It's no stretch to say digital signage technology has changed immensely over the past several years. The capabilities of software have grown more sophisticated, making systems simpler to install and use, and providing integrators ways to work more economically while providing additional value to end users. Additionally, the hardware and the systems that digital signage software relies on are continually improving, which, combined with today's software, sets a stage for innovation and the potential of increased returns on investment.
"Web technology is evolving faster than ever. Bandwidth is greater and servers are bigger. All the while, the costs for hardware are dropping," said Christopher Fox, director, customer experience at OpenEye Global. "In many ways there are fewer challenges for integrators than ever before."
These improvements have led to opportunities for integrators and marketers in this space, just as more and more people are looking to integrate digital signage systems into their business. Even though the past year has been challenging across all industries, demand for installing digital signage systems remains high, said Eric Lamb, vice president of publisher solutions at Vistar Media.
"We still had a lot of people coming to us, saying, 'Hey, we're putting up screens, we want to monetize them, can you help us do that?'" he said. "The signage operators didn't seem to be deterred. People are definitely still investing in networks, so that's encouraging."
When it comes to choosing what a system will look like, though, some people still have an outsized idea about what they want versus what they need. Much of the initial conversation with people interested in building a networked digital signage system, Lamb said, requires teasing a project's real needs out of the perceived ones.
"Expectations around what the effort will be don't necessarily match the reality," Lamb said. "A lot of times it's easier than clients think. A big thing is helping them understand what the opportunity is, in a realistic way. Sometimes that means we might turn people away, because when it's just two screens; maybe that's not the best network.
"For us, it's often an education problem," Lamb continued. "We try to help people see whether they don't necessarily need to switch out their entire platform to do what they want. It's about talking with the operator and making sure that we can help explain what the value is and how to best approach it."
Value is, of course, a big priority in digital signage. That means it's vital to calculate the cost of installation, ownership, and operation against the potential for advertising revenue, and again, a big part of that often comes down to perception versus reality.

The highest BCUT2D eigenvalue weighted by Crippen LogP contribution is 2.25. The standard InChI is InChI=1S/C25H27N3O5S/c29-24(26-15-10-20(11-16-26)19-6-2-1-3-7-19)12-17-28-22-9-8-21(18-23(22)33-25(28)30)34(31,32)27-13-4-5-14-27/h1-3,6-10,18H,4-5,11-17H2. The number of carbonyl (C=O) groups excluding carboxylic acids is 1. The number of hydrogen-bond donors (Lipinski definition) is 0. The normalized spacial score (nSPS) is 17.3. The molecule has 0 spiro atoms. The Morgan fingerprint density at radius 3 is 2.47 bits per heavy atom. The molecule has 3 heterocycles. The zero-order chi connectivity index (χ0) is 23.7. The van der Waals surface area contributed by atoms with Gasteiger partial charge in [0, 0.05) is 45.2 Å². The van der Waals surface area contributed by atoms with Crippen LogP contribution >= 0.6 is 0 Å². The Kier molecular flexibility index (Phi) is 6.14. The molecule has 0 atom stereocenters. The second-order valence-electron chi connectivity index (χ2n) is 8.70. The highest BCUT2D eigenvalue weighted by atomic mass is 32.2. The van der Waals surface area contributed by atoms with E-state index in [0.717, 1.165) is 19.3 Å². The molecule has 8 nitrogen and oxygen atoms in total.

"In talking to more and more signage operators, we're seeing that a lot of them are realizing they don't need to be a traditional media company to monetize their signage, and to do that in a way that's actually significant," Lamb said. "If they have a good location, or they have an audience that advertisers are interested in, they can incorporate ads in a way that's not too intrusive and build a media business without needing a giant team to do so."
A "good location" can be subjective, but it's often fairly obvious what works and what doesn't. Is it a highly trafficked spot that people pass by regularly? Even with all those boxes checked, the flipside still needs consideration—if you add signage to that spot, are people going to have a reason to look at it?
"If you're starting a network, whether you're monetizing it or not, the biggest thing you should be asking is what value you're going to be adding to the environment you're putting them in," Lamb said. "People assume they're going to be able to make a lot of advertising revenue by just putting a screen anywhere, but that's not the reality. Advertisers care about the audience—they care about the location and who they're reaching. If you're not able to articulate that, the advertising revenue is not going to come just because there's a screen someplace that people might see."
They'll also need to decide what they want these screens to actually do. At this point, people are familiar with digital signage from what they've encountered in various places, from billboards to menu boards to wayfinding in transit hubs, but a lot of the clients who are excited about installing their own system haven't thought about what goes into the ones they've seen. For instance, do they want a single piece of content up on the screen all day? Content on a loop? To alternate between ads and content? Full-motion video? Basically, they need to consider what experience they want to create, and they need to have a good idea of that from the outset.